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What is it?
Futures studies (also called futurology and futurism) is the study of postulating possible, probable, and preferable futures and the worldviews and myths that underlie them. There has been an ongoing debate for some time as to whether futurology is an art or a science, although most people agree it can be deemed as some kind of social science.
Why is it useful?
If you can predict the future you can prepare for it, either in the sense of developing a product for a future market or protecting yourself against ecological catastrophe.
How to use Futurology
Below is a ‘Prezi’ Presentation, created in 2012.
As you can see from the presentation, there are various types of futurology techniques.
- Cross-Impact Analysis – How future events can interact with each other.
- Relevance Tree – An analytical technique that divides one large subject into smaller topics.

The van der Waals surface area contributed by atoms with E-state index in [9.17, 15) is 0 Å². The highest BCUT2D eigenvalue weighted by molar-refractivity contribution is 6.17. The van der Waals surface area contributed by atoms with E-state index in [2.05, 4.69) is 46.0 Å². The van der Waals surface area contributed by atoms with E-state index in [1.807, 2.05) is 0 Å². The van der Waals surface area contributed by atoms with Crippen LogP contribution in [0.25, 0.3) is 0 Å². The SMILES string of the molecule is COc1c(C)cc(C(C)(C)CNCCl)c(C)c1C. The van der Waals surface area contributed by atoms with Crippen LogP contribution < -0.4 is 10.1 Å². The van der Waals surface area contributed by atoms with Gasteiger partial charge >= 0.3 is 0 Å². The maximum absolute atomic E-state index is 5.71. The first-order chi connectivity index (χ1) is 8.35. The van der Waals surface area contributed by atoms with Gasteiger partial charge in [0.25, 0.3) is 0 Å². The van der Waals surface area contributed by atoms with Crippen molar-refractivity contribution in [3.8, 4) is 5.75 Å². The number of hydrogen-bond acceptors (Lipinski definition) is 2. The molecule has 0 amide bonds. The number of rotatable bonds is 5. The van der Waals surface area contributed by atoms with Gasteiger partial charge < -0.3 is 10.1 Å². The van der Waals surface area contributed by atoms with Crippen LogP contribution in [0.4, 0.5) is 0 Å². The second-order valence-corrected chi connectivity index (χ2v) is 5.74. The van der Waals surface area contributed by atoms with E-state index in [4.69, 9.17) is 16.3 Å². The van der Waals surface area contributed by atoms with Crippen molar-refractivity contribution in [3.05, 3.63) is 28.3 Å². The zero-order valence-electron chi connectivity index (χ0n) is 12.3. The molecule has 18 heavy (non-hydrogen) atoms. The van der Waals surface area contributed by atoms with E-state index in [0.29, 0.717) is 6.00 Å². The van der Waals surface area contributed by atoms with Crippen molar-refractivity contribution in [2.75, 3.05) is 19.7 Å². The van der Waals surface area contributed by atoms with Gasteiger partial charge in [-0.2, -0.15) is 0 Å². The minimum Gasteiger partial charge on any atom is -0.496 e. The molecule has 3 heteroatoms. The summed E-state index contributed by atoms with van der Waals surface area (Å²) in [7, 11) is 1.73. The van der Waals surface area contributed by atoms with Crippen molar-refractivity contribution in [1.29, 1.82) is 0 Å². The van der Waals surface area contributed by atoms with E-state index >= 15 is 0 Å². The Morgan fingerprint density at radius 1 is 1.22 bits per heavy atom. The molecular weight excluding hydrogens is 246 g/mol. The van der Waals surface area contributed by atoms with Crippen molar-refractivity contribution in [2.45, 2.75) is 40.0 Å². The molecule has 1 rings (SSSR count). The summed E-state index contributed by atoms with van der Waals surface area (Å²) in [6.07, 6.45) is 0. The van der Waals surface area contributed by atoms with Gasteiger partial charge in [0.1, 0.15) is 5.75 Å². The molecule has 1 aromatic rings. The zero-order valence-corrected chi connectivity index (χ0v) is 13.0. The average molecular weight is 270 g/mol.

- Simulation and Modelling – Using computer-based tools used to represent reality, and understand connections between events and factors.
- Futures Wheel – Primary impacts are written in the first wheel, with secondary impacts and consequences outlined in the second ring.
- Workshops and Conversations – Simple discussions and workshops on the events, impacts and consequences.
- Visioning – Using assumptions about the future to change people’s choices and behaviours.
- Speculation – Simply speculating on the future, using key issues that we believe we will face in the future.
You can use futurology to predict what changes may happen in a market when designing a product. For example, what will environmental factors do to impact your product? Will economic factors have an impact on your product? Predicting what will happen next (or at least attempting to) can ensure that a design you create is futureproof. Use the techniques and methods above when creating a product, in order to ensure a longer lifespan of that design.
More about futurology: https://en.wikipedia.org/wiki/Futures_studies